- there are very few "hard" denial effects (ie. effects that say "you cannot do X at all"),
- different teams still have very deep and identifiable playstyles (at this stage, at least).
Furthermore, it borrows some sweet mechanics from one of my favourite games from a design standpoint, DotA 2. If you’re going to steal, steal from the rich:
- Icy Sponge tokens - allows models to come back to the field, albeit weaker and thus at risk of feeding more VPs. Kind of like an increasingly long respawn timer - there is a definite downside to being taken out, but at the same time you’re not entirely crippled if you lose a key player early to dice spikes or a temporary lapse in judgement (these seem permanent, in my case).
- Momentum - a mechanic that means if you are winning, you are likely to win harder. This is awesome and represents competitive team sport environments very well. It is kept balanced in that it soft resets each turn, while still having an impact going into the next turn.
- All models equal - this is especially cool from a design standpoint, since it means when combined with FA:C models, there is an emphasis on choosing the WHOLE team; the combos and counters, rather than just looking at individual power and maxing out on OP stuff. The cost of a model is therefore its opportunity cost, and its value is relative & constantly shifting (in theory, at least).
- Drafting! - I love drafting as a competitive format in imperfect balance systems. It makes a game out of the meta-game, and allows for a greater diversity in compositions. Currently the game is young and the model pool for each team very small, but as it grows drafting will become more interesting as a team-selection mechanic in tournaments.
Aside from addressing several of the issues with competitive Warmachine, and bringing in some great games design concepts from DotA2, there are a few extra details about the game that are worth mentioning that one may find appealing:
- No big units!- this is one thing I really appreciate about skirmish-scale games. Painting the same model multiple times is, let’s face it, not really that enjoyable in itself. I’ve always done it as a sort of mechanical process to go along with another activity I enjoy more, like listening to podcasts/music. Also not having to carry around cases full of minis for local game night is ace.
- Each individual model matters - similar to the above point, I like it when models represent characters. I only have to buy/assemble/paint one copy, I only play one on the field, and it can’t get spammed. I can spend 10+ hours assembling and painting a single model and not want to hang myself afterwards.
- Cost - although the models are more individually expensive on a model-by-model basis than larger scale games, you also have to buy a lot less in total for that reason. ~120 NZD for an entire team is a pretty cheap buy-in for a miniatures game, and that buy-in point is not likely to increase too drastically over time given than you will only ever need a handful of models to play even the full size games.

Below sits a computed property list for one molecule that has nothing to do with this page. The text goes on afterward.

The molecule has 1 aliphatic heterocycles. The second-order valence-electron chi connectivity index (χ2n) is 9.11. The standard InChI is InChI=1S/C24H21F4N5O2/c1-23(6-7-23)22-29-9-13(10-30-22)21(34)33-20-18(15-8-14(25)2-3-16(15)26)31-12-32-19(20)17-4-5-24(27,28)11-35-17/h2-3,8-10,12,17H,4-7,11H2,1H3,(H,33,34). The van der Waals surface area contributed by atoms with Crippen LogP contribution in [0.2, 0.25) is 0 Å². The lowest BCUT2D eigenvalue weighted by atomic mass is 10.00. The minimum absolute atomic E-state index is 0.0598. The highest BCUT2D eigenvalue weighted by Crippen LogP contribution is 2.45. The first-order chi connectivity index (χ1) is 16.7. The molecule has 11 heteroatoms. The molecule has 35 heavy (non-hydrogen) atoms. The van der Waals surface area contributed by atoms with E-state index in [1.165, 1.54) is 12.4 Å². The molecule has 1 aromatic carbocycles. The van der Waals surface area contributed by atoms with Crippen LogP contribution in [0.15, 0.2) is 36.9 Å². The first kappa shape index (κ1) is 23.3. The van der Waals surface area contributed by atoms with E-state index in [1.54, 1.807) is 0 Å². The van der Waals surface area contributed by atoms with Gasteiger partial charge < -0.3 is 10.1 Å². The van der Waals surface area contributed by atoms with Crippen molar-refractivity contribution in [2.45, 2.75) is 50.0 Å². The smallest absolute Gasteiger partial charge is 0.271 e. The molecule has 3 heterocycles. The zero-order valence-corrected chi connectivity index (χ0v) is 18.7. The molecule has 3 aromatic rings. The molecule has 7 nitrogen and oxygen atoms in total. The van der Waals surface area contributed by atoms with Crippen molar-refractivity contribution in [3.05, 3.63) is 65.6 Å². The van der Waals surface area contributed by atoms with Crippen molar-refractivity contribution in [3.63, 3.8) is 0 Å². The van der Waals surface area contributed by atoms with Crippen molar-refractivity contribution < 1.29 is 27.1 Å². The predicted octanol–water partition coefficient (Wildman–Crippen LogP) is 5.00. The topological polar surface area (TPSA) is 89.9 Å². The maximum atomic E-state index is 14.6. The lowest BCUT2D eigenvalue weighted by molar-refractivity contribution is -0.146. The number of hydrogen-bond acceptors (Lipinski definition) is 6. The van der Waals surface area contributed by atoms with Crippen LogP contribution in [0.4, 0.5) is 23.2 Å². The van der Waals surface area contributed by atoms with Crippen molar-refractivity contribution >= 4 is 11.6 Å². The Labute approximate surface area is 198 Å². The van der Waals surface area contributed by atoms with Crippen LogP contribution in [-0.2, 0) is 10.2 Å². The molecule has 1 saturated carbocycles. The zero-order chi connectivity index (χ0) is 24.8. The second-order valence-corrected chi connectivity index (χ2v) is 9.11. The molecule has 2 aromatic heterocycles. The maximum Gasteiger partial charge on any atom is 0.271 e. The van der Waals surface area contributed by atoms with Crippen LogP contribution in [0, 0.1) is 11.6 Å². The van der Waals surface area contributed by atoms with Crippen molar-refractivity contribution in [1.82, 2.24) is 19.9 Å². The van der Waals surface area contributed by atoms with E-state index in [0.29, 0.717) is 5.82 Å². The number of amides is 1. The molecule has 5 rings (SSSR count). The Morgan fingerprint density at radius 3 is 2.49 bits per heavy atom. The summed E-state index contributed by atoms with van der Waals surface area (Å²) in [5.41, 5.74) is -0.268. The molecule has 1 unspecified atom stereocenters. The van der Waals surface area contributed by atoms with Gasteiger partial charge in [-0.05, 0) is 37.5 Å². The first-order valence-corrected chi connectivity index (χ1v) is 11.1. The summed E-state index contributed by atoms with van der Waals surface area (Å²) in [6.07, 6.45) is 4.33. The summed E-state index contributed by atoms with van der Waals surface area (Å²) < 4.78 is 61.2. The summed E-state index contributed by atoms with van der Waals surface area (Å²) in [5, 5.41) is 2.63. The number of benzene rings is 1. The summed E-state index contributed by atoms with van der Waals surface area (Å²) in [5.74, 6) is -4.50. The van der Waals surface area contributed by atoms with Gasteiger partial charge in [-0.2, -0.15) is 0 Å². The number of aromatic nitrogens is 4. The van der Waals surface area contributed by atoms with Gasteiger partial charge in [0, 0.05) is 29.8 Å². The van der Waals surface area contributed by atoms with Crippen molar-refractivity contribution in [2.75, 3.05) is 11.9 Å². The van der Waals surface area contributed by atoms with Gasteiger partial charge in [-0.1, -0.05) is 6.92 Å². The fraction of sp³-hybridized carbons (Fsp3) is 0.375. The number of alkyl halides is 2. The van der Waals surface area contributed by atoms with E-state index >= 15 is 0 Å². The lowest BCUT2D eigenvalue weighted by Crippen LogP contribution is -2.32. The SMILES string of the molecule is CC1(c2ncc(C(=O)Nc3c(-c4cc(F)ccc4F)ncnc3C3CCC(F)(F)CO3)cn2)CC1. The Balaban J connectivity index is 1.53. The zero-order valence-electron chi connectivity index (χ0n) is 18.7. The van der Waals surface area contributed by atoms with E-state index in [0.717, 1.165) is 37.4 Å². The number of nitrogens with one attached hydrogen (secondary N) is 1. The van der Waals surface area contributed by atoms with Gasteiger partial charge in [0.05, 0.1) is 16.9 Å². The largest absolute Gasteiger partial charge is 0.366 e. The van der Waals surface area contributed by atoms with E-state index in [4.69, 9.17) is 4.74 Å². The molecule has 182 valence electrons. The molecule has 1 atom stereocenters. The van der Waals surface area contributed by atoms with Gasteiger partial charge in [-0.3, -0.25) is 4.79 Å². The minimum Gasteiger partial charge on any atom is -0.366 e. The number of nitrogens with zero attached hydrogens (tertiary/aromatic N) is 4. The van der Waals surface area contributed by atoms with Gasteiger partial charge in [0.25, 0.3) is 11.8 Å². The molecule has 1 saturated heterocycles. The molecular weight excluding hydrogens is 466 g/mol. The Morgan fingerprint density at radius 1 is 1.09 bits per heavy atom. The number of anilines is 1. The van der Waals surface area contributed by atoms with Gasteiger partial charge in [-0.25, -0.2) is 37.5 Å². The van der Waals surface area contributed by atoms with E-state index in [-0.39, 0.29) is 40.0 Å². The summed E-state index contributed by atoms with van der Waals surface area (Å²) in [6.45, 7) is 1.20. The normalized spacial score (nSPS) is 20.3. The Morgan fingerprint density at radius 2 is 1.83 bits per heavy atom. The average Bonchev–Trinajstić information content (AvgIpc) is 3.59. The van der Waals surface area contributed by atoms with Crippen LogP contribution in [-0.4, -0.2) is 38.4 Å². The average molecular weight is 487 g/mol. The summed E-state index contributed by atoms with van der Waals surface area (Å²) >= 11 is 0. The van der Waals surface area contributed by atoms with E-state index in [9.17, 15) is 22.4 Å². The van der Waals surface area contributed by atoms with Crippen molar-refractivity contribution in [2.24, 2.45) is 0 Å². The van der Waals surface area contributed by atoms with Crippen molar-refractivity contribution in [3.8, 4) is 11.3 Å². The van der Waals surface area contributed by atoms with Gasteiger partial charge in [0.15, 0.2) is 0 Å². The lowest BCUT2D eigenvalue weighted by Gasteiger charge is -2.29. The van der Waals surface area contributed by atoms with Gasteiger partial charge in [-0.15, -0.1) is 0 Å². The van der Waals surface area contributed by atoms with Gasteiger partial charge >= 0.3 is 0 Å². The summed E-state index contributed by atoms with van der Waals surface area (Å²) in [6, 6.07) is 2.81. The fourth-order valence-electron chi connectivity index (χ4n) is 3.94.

- Models - I think the majority of the miniatures are fantastic, especially given the fact that Steamforged is a young company that kickstarted the game. To have access to that calibre of sculptors and molding processes right of the bat is both a nod to the level of technological development today and to the developers’ insistence on quality. Not to mention that I don’t think any of the models I have seen have an ‘overhang’ problem - there is clearly a design decision to make these miniatures fitting for wargaming.
- The artwork is also quite stellar on the whole. I mostly settled on Fishermen because I got a nerd boner from Shark as a result of his artwork (Norwegian Black Metal fisherman ftw), and then his superstar rules.
- The historical European aesthetic is also appealing. You have influences ranging from gritty Victorian to viking scandinavian to medieval Frankish, which is awesome.
- The fluff in the Season 1 book and behind the Season 1 players was surprisingly brutal, as you would expect from a violent game. No glorification, no clear protagonists - just humanity. A few characters’ deaths are strongly implied from the get go. Having mostly given up on WM fluff in Mk2, this was quite refreshing.
Finally, it’s a young game, so the online community is very friendly, enthusiastic, optimistic and generally super cool. It won’t last forever of course, but it is nice while it’s there!
Another nice effect of a young competitive game is that the majority of the players are wargaming veterans, who also happen to be sick miniature painters, so the overall quality of posts in the Display Cabinet subforum is very high!
Whether all this optimism on my part will last or not remains to be seen, but Guild Ball is something that I am currently very enthusiastic about and am aggressively shilling to my fellow nerds. I do this because I believe it may be the best overall competitive miniatures game experience currently on the market. And I hate professional football.